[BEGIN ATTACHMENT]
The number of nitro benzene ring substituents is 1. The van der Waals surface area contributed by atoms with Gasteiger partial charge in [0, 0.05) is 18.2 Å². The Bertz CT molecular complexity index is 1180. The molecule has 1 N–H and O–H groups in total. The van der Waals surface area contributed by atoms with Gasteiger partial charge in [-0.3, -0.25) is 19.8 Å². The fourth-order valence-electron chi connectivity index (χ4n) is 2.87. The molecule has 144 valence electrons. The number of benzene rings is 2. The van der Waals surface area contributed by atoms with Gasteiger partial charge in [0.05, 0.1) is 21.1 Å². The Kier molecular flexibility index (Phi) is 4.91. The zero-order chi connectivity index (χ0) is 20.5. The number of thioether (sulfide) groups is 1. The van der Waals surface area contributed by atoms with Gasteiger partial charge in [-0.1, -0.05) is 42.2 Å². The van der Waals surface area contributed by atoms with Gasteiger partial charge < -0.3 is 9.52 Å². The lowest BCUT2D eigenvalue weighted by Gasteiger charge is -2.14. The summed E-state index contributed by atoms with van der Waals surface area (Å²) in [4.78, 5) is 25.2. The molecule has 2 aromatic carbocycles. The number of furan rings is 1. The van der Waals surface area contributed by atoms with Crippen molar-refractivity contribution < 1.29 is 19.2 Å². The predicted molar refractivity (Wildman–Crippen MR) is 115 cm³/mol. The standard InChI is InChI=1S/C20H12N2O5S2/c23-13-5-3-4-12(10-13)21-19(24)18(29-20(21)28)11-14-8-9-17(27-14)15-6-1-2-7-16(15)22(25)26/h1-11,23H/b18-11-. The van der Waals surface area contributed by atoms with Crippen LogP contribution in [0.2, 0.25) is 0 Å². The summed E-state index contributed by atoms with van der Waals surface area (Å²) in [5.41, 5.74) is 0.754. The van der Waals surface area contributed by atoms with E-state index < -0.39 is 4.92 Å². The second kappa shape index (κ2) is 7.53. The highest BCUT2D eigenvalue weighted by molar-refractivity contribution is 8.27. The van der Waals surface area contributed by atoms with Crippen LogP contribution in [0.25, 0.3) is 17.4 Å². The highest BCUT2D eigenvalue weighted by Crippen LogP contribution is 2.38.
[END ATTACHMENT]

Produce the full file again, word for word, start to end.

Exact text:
The number of nitro benzene ring substituents is 1. The van der Waals surface area contributed by atoms with Gasteiger partial charge in [0, 0.05) is 18.2 Å². The Bertz CT molecular complexity index is 1180. The molecule has 1 N–H and O–H groups in total. The van der Waals surface area contributed by atoms with Gasteiger partial charge in [-0.3, -0.25) is 19.8 Å². The fourth-order valence-electron chi connectivity index (χ4n) is 2.87. The molecule has 144 valence electrons. The number of benzene rings is 2. The van der Waals surface area contributed by atoms with Gasteiger partial charge in [0.05, 0.1) is 21.1 Å². The Kier molecular flexibility index (Phi) is 4.91. The zero-order chi connectivity index (χ0) is 20.5. The number of thioether (sulfide) groups is 1. The van der Waals surface area contributed by atoms with Gasteiger partial charge in [-0.1, -0.05) is 42.2 Å². The van der Waals surface area contributed by atoms with Gasteiger partial charge < -0.3 is 9.52 Å². The lowest BCUT2D eigenvalue weighted by Gasteiger charge is -2.14. The summed E-state index contributed by atoms with van der Waals surface area (Å²) in [4.78, 5) is 25.2. The molecule has 2 aromatic carbocycles. The number of furan rings is 1. The van der Waals surface area contributed by atoms with Crippen molar-refractivity contribution < 1.29 is 19.2 Å². The predicted molar refractivity (Wildman–Crippen MR) is 115 cm³/mol. The standard InChI is InChI=1S/C20H12N2O5S2/c23-13-5-3-4-12(10-13)21-19(24)18(29-20(21)28)11-14-8-9-17(27-14)15-6-1-2-7-16(15)22(25)26/h1-11,23H/b18-11-. The van der Waals surface area contributed by atoms with Crippen LogP contribution in [0.2, 0.25) is 0 Å². The summed E-state index contributed by atoms with van der Waals surface area (Å²) in [5.41, 5.74) is 0.754. The van der Waals surface area contributed by atoms with E-state index < -0.39 is 4.92 Å². The second kappa shape index (κ2) is 7.53. The highest BCUT2D eigenvalue weighted by molar-refractivity contribution is 8.27. The van der Waals surface area contributed by atoms with Crippen LogP contribution in [0.25, 0.3) is 17.4 Å². The highest BCUT2D eigenvalue weighted by Crippen LogP contribution is 2.38.